The city used the land for water collection and storage purposes for more than sixty years before it applied for farmland assessment of the land. Id. at 522. The city's farmland assessment application was based on its contention that a large portion of the property was woodlands, “permanent pasture,” and “farm acreage” associated with several former farmhouses on the property which were occupied by city employees. Id. at 524. The city derived annual income in excess of the statutory minimum from the sale of hay, timber and cordwood grown on the property. Id. at 526. In 1965, income to the city from the sale of timber from the property exceeded $24,000. Id. at 528-529.
The question before the court was whether the city's property should be taxed pursuant to N.J.S.A. 54:4-3.3 , which applies to municipal-owned land “used for the purpose and for the protection of a public water supply,” and which allows the lands to be taxed “in the same manner and to the same extent as the lands of private persons,” or the farmland assessment statutes. Judge Handler concluded that the dominate use of the city's land controlled its status under the local property tax laws. He concluded that the protection of a public water supply dominated over the “merely incidental” agricultural and horticultural uses to which the city put the property. Id. at 529. As the court explained,
[e]ven though the agricultural use is “active” in the literal sense that East Orange has realized income in excess of $500 per annum for the past two years from the sale of timber, cordwood and hay, compliance with this single criterion does not per se render the Water reserve as land “devoted” to agricultural use.
[Id. at 536 (citation omitted).]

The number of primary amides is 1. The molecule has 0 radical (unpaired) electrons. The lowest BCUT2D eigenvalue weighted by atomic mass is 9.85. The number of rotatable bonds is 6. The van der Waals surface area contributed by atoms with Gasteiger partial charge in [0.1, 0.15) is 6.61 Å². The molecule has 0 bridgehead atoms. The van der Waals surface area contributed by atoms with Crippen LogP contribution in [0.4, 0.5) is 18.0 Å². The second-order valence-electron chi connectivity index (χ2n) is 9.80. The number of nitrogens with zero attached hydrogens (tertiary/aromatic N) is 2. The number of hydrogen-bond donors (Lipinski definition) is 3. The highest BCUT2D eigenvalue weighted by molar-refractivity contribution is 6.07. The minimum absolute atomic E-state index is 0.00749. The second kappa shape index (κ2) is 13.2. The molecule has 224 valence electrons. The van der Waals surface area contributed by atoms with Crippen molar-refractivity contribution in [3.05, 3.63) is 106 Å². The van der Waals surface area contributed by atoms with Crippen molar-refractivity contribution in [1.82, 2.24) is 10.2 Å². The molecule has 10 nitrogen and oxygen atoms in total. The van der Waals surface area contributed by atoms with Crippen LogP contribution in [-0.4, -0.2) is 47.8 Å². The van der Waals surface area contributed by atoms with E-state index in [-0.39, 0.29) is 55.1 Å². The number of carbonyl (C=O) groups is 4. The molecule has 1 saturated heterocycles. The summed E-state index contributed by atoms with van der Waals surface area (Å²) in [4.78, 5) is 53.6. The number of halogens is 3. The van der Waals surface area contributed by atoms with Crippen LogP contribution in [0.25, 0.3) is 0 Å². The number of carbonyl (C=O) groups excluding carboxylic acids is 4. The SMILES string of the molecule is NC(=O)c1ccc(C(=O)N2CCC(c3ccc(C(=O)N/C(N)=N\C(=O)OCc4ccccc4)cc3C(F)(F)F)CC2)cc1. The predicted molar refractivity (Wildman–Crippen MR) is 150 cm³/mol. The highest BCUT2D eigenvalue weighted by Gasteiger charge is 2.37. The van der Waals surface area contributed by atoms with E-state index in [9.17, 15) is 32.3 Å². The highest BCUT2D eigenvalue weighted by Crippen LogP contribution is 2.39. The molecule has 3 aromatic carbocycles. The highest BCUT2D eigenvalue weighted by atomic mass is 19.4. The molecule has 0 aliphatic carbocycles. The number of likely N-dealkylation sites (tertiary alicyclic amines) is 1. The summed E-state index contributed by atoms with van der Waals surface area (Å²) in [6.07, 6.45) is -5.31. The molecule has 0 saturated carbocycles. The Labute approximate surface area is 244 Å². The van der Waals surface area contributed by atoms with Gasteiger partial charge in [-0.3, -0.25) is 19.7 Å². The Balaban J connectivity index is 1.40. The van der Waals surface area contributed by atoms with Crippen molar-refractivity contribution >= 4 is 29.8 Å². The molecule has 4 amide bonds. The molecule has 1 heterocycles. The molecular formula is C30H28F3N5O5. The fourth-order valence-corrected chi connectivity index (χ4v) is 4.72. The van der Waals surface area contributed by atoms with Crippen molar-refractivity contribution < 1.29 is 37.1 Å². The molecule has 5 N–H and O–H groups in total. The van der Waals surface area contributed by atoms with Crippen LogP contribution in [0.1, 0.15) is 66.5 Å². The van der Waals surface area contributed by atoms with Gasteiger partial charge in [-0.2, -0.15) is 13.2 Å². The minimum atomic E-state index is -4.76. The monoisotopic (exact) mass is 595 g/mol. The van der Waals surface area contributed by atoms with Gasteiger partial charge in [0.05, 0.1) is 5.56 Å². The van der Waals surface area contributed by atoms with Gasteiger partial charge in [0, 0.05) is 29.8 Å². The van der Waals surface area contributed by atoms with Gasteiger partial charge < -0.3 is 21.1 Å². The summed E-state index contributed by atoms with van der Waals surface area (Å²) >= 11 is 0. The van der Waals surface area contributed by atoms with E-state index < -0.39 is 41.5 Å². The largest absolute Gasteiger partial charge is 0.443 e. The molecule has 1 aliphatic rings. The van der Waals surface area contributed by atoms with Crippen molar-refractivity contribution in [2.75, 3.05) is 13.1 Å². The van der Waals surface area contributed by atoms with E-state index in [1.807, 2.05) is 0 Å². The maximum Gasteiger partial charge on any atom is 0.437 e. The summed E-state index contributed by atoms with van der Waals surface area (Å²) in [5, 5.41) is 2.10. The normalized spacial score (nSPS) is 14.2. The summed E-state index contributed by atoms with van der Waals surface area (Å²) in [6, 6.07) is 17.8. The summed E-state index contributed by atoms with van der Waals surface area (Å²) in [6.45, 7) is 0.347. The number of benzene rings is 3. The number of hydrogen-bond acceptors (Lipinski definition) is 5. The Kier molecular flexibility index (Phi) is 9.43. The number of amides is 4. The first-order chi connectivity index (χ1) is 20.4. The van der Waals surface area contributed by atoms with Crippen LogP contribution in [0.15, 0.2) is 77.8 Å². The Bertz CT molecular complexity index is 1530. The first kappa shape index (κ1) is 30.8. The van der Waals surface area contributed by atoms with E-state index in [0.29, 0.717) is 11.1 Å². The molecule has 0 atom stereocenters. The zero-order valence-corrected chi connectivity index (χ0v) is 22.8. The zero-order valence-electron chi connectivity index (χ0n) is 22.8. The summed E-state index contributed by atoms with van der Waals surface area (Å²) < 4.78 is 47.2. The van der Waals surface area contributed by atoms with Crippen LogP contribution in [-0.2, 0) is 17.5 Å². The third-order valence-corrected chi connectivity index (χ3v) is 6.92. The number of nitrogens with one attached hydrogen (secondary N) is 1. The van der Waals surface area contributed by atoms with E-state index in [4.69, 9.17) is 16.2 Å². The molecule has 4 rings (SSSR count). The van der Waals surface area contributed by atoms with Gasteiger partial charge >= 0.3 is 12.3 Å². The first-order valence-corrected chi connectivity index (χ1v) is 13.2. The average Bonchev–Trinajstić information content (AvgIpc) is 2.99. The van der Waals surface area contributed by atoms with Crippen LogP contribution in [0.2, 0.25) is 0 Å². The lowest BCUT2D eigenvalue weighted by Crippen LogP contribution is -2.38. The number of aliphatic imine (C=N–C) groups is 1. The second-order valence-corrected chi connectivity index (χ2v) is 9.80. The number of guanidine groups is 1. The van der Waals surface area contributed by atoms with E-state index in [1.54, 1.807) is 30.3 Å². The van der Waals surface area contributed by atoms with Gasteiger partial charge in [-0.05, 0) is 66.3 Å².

Noting that there can be multiple, simultaneous uses of property, the court held that “[d]epending upon the particular lands involved, one use tends to become dominant.” Id. at 537. The court held that because harvesting crops and managing forests on the property supported the recharge and replenishment of the wells, “the agricultural uses of the Water Reserve must be regarded as subservient to its dominant use as a public water supply.” Ibid. “ín no sense, therefore, can it be said that the East Orange Water Reserve is devoted, that is, committed, or dedicated, or set apart or appropriated, or given up wholly or chiefly to the production for sale of agricultural products of any kind within the meaning” of the Act. Ibid. Instead, the land “is devoted to the purpose for which it was originally acquired,” the protection of a public water supply. Ibid. 3
This court applied the dominate use test in Green Pond Corp. v. Township of Rockaway, 2 N.J. Tax 273 (Tax 1981), aff'd, 4 N.J. Tax 534 (App. Div. 1982) . There, the property owners purchased undeveloped woodland adjacent to a private residential lake community which they owned and managed. The land was used both for hiking, picnicking and other recreational pursuits by the residents of the community and for the production of woodland products. Id. at 288-291. The court held that the dominate use of the property was as a component of the residential community and not an agricultural or horticultural use. The court held that the recreational use of the property “is consistent with the nature of the entire ... tract as a residential community and the existence of the plaintiff corporations to manage that community for the benefit of its residents.” Id. at 291.
Importantly, the court considered the fact that the agricultural activity was chiefly designed to satisfy the farmland assessment statutes. As Judge Andrew explained: